This was an interesting one. Given the vast range of opinions floating around the employment world about resumes, and the fact that most job hunters seem endlessly insecure about them, I wanted to survey the masses and see what the most common gripe was about resumes today — perhaps offering some insight as to what my readers should emphasize (or avoid) in their OWN materials.
Here’s the question I threw out there:
“Aside from typos, what is the biggest mistake most people make on their resumes?”
The five response choices were:
1) Too long; too much information provided
2) Too short; not enough details provided
3) Unfocused; unclear what they want to do
4) Unattractive; hard to read format
5) Too much fluff; light on actual results
A total of 252 people cast their vote on this particular topic, and while you’ll see a small graphic of the results below, you can click here to access the full set of results.
The Analysis? Let’s start with the obvious. Length. Trailing dead last, by a long shot, was the notion that resumes on average tend to be TOO SHORT and don’t offer enough detail. Only 14 out of 252 respondents chose this option, in fact. On the flip side, 59 folks said the exact opposite — that most resumes were NOT SHORT ENOUGH and droned on with way more information than was necessary. So if you’re wondering whether you need to add an extra page or two to your resume, and pack in a lot more detail, I’d suggest you play the odds — and go the other direction, instead, whittling your document down to an even shorter, more focused presentation.
Length issue aside, however, there are even more people out there who are apparently fed up with the “fluff” on resumes and believe people pack their pieces with too many vague generalities, instead of measurable substance to back up their candidacy. I’d definitely agree with this. In fact, adding scads of “quantifiable results” is one of my five cardinal rules for effective resume-writing. But here’s the part nobody (especially professional resume writers) acknowledges: not everybody actually has “WOW” accomplishments to report!
With all due respect to the citizens of Lake Wobegone, in other words, many working adults are average or below-average in terms of the results they’ve produced. Or perhaps more kindly, we could acknowledge that everybody is CAPABLE of great things, but haven’t necessarily been in an environment that allowed them to shine, blossom, and produce meaningful results. For example, a sales rep who gets laid off after six months isn’t going to have much of a shot at building an impressive pipeline of results. Or the CEO whose board is hopelessly deadlocked. Or the administrative assistant whose boss doesn’t let him or her take any initiative and do anything other than answer phones and get coffee. These people aren’t going to knock anybody’s socks off with accomplishments on their resume. They just haven’t been given the chance to accumulate any, at least recently.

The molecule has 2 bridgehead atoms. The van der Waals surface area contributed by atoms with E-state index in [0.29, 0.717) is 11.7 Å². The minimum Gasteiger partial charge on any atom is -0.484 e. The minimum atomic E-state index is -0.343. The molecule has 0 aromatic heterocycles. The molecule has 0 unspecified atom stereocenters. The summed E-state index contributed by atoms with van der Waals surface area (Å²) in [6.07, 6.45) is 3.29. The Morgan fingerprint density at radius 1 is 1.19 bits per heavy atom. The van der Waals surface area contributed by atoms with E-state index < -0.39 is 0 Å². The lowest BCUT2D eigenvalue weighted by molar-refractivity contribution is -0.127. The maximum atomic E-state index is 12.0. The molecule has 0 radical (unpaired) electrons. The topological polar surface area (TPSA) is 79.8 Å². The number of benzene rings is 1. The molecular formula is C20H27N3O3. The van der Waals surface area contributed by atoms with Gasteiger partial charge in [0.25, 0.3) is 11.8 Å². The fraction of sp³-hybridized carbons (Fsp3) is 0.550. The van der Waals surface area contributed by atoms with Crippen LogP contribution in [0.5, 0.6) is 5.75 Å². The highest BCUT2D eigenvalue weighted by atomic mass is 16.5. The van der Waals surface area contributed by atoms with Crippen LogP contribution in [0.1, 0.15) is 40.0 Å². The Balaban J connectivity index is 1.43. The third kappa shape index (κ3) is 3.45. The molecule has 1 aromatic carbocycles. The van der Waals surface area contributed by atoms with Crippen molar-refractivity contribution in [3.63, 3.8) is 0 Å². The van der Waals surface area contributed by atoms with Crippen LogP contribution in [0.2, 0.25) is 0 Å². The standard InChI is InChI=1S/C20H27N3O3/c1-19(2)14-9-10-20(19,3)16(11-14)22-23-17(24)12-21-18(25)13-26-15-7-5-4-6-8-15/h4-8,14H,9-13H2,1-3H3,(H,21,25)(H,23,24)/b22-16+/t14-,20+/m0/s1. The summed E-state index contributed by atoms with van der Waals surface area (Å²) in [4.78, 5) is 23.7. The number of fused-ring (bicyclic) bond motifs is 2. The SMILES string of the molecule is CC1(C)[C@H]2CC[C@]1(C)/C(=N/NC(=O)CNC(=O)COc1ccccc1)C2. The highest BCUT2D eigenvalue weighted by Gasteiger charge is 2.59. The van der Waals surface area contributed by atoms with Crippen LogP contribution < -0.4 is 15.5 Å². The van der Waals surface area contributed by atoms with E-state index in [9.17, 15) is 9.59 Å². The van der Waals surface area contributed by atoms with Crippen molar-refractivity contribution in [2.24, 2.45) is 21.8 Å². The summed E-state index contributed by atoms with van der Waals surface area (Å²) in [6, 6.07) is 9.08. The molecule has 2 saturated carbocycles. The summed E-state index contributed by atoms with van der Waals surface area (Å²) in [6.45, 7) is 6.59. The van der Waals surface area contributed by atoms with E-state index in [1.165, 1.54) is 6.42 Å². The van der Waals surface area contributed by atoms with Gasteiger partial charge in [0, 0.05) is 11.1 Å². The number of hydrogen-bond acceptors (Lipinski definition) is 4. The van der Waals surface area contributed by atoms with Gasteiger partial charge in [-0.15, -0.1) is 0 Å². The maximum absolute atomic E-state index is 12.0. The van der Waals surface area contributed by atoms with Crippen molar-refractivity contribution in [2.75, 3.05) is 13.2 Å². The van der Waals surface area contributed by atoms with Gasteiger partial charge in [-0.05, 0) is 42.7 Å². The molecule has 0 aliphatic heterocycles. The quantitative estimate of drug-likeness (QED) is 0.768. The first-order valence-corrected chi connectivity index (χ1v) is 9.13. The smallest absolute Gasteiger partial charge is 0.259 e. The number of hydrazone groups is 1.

So while one should, of course, do their best to unearth ANY impressive contributions they’ve made at organizations, and include these stories on their resume, if relevant, it’s just not always possible in the real world. And in my opinion, listing “lukewarm” achievements (e.g. saved $200 a year on copy paper, sold $23,000 in advertising, made damn good coffee…) is worse than putting NO achievements at all. Again, maybe the “purists” don’t agree with me on this, but after 20 years of helping people write these documents, I’ll stand by a statement I blogged about a while back: there are no great resumes anymore; only great candidates.
Lastly, in terms of response choice #4 about resume format, a tiny fraction of people (15%) selected that one as the most egregious mistake one could make with their presentation — which makes perfect sense to me. In my opinion, it’s a sign of progress. In the wild west days of the nineties, people were having all sorts of quirky fun with resume formats (“Cool! I printed my resume on pink paper, using Jester font!”), whereas these days, serious job hunters have pretty much gotten the “format” issue out of their system. Companies are largely stripping resumes down to plain text, without caring much about cosmetic considerations, and candidates, by and large, have figured out that they really don’t have to get creative when there are thousands of perfectly decent resume samples on the Internet to choose from — or they can simply pick one of the several ubiquitous resume templates built into Microsoft Word.
So there you have it. That’s my analysis of this latest poll, which pretty boils down to “Don’t worry too much about format (unless you’re doing something crazy) and worry, instead, about whether you’re packing your resume with TOO much information — or puffing it up with hollow cliches and empty adjectives, instead of meaty accomplishments.”
Interested in some additional analysis of this poll? Make sure you don’t miss the string of over 25 specific comments that readers submitted about the survey, while completing it. Again, just click here to access the poll results, then scroll down to the bottom of the page to dive into the sea of opinions people expressed on the subject.
As for the coming month? You’ll find my latest LinkedIn poll question here, asking: “What do you think the best method is for combating age discrimination, if you’re an older worker?”